National Audit Data highlight persistent sub-optimum control among increasing numbers of people living with diabetes, with severe consequences for the individual and the NHS. The aim of the present review was to introduce a new cohesive, holistic model of care, tailored to individual needs to support optimum diabetes outcomes. This model of diabetes is necessary in order to understand the driving forces behind behaviour and their impact on diabetes management. Feelings (an emotional state or reaction) and beliefs (an acceptance that something is true or real) are fundamental behavioural drivers and influence diabetes self-management choices. Individually, these explain some of the complexities of behaviour and, collectively, they impact on personal motivation (rationale/desire to act) to achieve a specific outcome. Inevitably, they independently affect diabetes self-management and the environment in which individuals live. A model of care that proposes the encompassing of environment, intrinsic thought and therapy regimens to provide tailored, personalized healthcare should support enhanced diabetes self-management and outcomes from diagnosis. The Kaleidoscope model of care could be deliverable in routine care, incorporating each of the influences on diabetes self-management, and should benefit both individuals with diabetes and healthcare professionals. © 2014 The Authors. Diabetic Medicine © 2014 Diabetes UK. Source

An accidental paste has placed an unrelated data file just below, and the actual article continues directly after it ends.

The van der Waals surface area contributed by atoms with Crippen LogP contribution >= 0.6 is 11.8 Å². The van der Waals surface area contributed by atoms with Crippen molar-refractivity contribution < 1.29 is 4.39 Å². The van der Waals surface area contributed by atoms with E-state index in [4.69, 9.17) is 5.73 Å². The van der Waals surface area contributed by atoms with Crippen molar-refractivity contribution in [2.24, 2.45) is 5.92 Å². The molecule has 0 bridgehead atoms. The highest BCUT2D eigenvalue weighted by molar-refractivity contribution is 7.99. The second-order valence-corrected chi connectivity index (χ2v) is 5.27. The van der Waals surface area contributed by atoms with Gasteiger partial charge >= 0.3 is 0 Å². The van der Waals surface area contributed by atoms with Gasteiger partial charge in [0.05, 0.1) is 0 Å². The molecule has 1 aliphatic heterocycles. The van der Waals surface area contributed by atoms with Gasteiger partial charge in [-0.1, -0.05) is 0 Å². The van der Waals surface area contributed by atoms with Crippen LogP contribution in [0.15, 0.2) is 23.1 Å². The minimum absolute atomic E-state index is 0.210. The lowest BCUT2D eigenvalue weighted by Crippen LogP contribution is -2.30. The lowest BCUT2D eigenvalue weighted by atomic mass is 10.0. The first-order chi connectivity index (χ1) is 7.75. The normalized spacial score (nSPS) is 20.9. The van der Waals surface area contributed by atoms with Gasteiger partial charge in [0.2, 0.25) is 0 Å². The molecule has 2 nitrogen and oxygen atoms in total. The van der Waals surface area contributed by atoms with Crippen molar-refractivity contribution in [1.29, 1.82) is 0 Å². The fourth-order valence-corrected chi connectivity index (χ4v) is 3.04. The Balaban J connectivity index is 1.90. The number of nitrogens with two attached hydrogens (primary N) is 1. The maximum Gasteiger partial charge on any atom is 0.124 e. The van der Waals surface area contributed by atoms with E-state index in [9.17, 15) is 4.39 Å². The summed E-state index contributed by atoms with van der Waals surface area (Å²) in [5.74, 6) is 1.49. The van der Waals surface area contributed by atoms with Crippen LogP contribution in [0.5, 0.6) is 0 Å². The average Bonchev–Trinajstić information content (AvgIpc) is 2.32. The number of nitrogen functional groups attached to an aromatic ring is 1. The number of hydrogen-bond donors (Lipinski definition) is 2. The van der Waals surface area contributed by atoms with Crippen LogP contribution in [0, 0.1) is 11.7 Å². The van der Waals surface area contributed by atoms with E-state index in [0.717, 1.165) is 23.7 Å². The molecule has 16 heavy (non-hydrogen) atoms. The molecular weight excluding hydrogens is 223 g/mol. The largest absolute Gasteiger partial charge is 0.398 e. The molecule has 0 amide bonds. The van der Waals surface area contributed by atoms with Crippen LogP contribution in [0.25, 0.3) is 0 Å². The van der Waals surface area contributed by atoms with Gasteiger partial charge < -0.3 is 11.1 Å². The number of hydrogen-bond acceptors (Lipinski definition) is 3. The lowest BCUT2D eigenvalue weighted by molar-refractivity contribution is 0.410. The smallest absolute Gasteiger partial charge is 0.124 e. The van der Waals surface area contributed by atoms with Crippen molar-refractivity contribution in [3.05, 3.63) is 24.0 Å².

Ziegler R.,Diabetes Clinic for Children and Adolescents | Cavan D.A.,Bournemouth Diabetes and Endocrine Center | Cranston I.,Queen Alexandra Hospital | Barnard K.,University of Southampton | And 8 more authors.
Diabetes Care | Year: 2013

OBJECTIVE-Use of automated bolus advisors is associated with improved glycemic control in patients treatedwith insulin pump therapy.We conducted a study to assess the impact of using an insulin bolus advisor embedded in a blood glucose (BG) meter on glycemic control and treatment satisfaction in patients treated with multiple daily insulin injection (MDI) therapy. The study goal was to achieve >0.5% A1C reduction in most patients. RESEARCHDESIGN AND METHODS-This was a 26-week, prospective, randomized, controlled, multinational study that enrolled 218 MDI-treated patients with poorly controlled diabetes (202 with type 1 diabetes, 16 with type 2 diabetes) who were 18 years of age or older. Participants had mean baseline A1C of 8.9% (SD, 1.2 [74 mmol/mol]), mean age of 42.4 years (SD, 14.0), mean BMI of 26.5 kg/m2 (SD, 4.2), and mean diabetes duration of 17.7 years (SD, 11.1). Control group (CNL) patients used a standard BG meter and manual bolus calculation; intervention group (EXP) patients used the Accu-Chek Aviva Expert meter with an integrated bolus advisor to calculate insulin dosages. Glucose data were downloaded and used for therapy parameter adjustments in both groups. RESULTS-A total of 193 patients (CNL, n = 93; EXP, n=100) completedthe study.Significantly more EXP than CNL patients achieved >0.5% A1C reduction (56.0% vs. 34.4%; P < 0.01). Improvement in treatment satisfaction (Diabetes Treatment Satisfaction Questionnaire scale) was significantly greater in EXP patients (11.4 [SD, 6.0] vs. 9.0 [SD, 6.3]; P < 0.01). Percentage of BG values <50 mg/dL was <2% in both groups during the study. CONCLUSIONS-Use of an automated bolus advisor resulted in improved glycemic control and treatment satisfaction without increasing severe hypoglycemia. © 2013 by the American Diabetes Association. Source